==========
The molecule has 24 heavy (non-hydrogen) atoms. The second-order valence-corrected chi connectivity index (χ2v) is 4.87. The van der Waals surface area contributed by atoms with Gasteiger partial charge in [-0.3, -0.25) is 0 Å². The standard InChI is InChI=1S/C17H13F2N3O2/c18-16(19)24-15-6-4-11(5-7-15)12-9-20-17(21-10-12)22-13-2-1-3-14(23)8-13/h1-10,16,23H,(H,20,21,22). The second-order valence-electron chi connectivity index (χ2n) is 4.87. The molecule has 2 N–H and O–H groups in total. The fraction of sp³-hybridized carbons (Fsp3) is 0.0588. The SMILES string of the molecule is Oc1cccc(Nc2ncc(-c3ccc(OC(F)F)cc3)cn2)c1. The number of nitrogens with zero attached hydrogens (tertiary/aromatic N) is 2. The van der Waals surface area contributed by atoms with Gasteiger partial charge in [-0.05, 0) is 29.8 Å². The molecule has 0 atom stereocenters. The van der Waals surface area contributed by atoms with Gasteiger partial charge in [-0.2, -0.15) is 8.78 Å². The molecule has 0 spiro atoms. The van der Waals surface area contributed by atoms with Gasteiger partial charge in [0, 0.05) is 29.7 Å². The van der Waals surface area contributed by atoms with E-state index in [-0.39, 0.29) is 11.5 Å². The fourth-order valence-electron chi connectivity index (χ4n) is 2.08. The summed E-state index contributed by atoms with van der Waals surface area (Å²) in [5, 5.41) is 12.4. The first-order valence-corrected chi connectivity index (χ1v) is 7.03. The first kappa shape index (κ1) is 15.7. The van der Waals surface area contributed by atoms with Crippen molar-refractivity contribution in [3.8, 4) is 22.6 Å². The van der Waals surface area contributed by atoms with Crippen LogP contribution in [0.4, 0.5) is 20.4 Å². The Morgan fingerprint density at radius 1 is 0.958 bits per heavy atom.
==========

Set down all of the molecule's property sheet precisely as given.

The molecule has 24 heavy (non-hydrogen) atoms. The second-order valence-corrected chi connectivity index (χ2v) is 4.87. The van der Waals surface area contributed by atoms with Gasteiger partial charge in [-0.3, -0.25) is 0 Å². The standard InChI is InChI=1S/C17H13F2N3O2/c18-16(19)24-15-6-4-11(5-7-15)12-9-20-17(21-10-12)22-13-2-1-3-14(23)8-13/h1-10,16,23H,(H,20,21,22). The second-order valence-electron chi connectivity index (χ2n) is 4.87. The molecule has 2 N–H and O–H groups in total. The fraction of sp³-hybridized carbons (Fsp3) is 0.0588. The SMILES string of the molecule is Oc1cccc(Nc2ncc(-c3ccc(OC(F)F)cc3)cn2)c1. The number of nitrogens with zero attached hydrogens (tertiary/aromatic N) is 2. The van der Waals surface area contributed by atoms with Gasteiger partial charge in [-0.05, 0) is 29.8 Å². The molecule has 0 atom stereocenters. The van der Waals surface area contributed by atoms with Gasteiger partial charge in [-0.2, -0.15) is 8.78 Å². The molecule has 0 spiro atoms. The van der Waals surface area contributed by atoms with Gasteiger partial charge in [0, 0.05) is 29.7 Å². The van der Waals surface area contributed by atoms with E-state index in [-0.39, 0.29) is 11.5 Å². The fourth-order valence-electron chi connectivity index (χ4n) is 2.08. The summed E-state index contributed by atoms with van der Waals surface area (Å²) in [5, 5.41) is 12.4. The first-order valence-corrected chi connectivity index (χ1v) is 7.03. The first kappa shape index (κ1) is 15.7. The van der Waals surface area contributed by atoms with Crippen molar-refractivity contribution in [3.8, 4) is 22.6 Å². The van der Waals surface area contributed by atoms with Crippen LogP contribution in [0.4, 0.5) is 20.4 Å². The Morgan fingerprint density at radius 1 is 0.958 bits per heavy atom.